cordial letter. This was followed several
months later by a secret meeting in New York.
They have had at least one other, more recently.
Treaty With Argentina
A YEAR AND A HALF AGO, Secretary Hull
threw up his hands and admitted that nego-
tiations for a trade agreement with Argentina
had collapsed. When this word reached western
farms and panches, a lot of people threw up
their hands-in joy, not despair.
These same people are hardly aware that to-
day another trade agreement, to take the place
of the one which was abandoned, is about to
be signed. U.S. Ambassador to Argentina, Nor-
man Armour is on his way by plane from Wash-
ington to Buenos Aires. He has the agreement
in his brief case. When he reaches the Argen-
tine capitol, the papers will be signed.
Negotiation has been accomplished with little
fuss and no fury. Reason for the change of at-
mosphere is not so much any difference between
the two agreements as a difference in the world

To the Editor:
THE OTHER DAY while having
lunch at the League I was intro-
duced to some students, one of whom
said she was planning to be a social
worker. When she heard I was a
social work student she was full of
questions about requirements for se-
curing a social work job. I remarked
that social work education was re-
quired. I added that there are forty-
one accredited social work schools in
the United States and Canada (the
University's school in Detroit being
one of them) and that admission to
these schools involves, among other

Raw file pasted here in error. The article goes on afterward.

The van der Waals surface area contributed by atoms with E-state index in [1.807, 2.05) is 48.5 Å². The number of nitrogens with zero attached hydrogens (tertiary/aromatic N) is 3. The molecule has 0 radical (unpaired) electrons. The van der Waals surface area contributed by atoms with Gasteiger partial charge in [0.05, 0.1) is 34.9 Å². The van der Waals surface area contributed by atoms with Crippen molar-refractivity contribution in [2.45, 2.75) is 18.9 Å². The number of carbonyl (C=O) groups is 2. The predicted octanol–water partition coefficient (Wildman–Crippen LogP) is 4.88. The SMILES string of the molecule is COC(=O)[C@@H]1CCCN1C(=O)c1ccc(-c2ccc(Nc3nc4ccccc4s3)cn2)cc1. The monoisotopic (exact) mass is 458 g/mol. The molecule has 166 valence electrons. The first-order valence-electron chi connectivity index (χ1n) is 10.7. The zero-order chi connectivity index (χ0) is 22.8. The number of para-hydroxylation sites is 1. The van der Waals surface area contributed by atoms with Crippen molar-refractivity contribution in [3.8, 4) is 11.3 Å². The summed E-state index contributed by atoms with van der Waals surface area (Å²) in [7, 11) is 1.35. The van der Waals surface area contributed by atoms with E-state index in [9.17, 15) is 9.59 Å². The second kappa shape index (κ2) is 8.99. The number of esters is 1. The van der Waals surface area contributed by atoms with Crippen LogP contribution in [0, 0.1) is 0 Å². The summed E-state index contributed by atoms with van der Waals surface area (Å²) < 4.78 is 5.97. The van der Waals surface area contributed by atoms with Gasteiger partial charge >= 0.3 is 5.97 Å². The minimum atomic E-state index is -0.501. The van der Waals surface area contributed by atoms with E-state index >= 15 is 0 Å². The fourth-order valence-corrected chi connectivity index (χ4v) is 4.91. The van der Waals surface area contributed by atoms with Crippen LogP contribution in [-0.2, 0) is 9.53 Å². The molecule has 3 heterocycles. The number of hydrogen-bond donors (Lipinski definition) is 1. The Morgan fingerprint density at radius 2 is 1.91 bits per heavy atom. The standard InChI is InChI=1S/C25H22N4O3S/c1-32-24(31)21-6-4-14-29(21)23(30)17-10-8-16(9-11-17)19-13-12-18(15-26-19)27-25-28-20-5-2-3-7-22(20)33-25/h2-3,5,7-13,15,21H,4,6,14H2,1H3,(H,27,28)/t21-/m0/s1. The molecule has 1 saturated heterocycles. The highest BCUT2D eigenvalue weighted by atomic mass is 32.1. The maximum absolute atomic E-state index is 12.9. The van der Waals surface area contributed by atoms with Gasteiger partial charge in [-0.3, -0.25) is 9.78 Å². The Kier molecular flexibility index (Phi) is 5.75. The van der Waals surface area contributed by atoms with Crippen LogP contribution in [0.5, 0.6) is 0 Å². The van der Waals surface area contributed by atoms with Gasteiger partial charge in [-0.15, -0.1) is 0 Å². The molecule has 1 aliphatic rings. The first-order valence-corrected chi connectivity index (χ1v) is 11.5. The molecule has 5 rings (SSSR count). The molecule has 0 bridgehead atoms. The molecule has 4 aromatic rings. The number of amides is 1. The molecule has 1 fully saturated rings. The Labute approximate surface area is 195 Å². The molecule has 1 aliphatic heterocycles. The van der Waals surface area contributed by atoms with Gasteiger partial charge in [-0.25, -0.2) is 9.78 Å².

things, a bachelor's degree from a
recognized college and certain mini-
mum credits in anthropology, biol-
ogy, history, political science, psy-
chology, and sociology. She was
amazed at my statements and some-
what disturbed. Although she will
be a senior in the fall she said she
has not had a single course in an-
thropology, biology, economics or
political science which are probably
the four most important basic sci-
ences for anyone planning to enter
social work school. The reason she
has not taken any courses in these
sciences is because some faculty
member, who is supposed to be her
adviser, told her that all she needed
to be a social worker was to major
in sociology.
THIS state of affairs is really too
bad-and I mean just that-too
bad. Any social work executive will
tell you that majoring in sociology,
history, geography, or any of the
other social sciences does not qualify
one for social work. And the definite
way in which he will tell you is that
if you apply for a job that is open he
won't hire you.
Basic preparation for social work
involves a sound grounding in the
social and biological sciences. It also
involves training in an accredited so-
cial work school. It takes about 2%/
years of full-time study, after com-
pletion of four years of undergrad-
uate college work, to graduate from
social work school.
I REMEMBER some five years ago
when I was an undergraduate at
the University of Michigan and be-
ginning to think seriously about so-
cial work as a profession, I was given
the same kind of advice that my
new friend received. Worse yet, I
was also told that I had better take
all the languages I possibly could,
So instead of getting a good ground-
ing in zoology, anthropology and po-
litical science, I studied languages.
Not two or three languages but five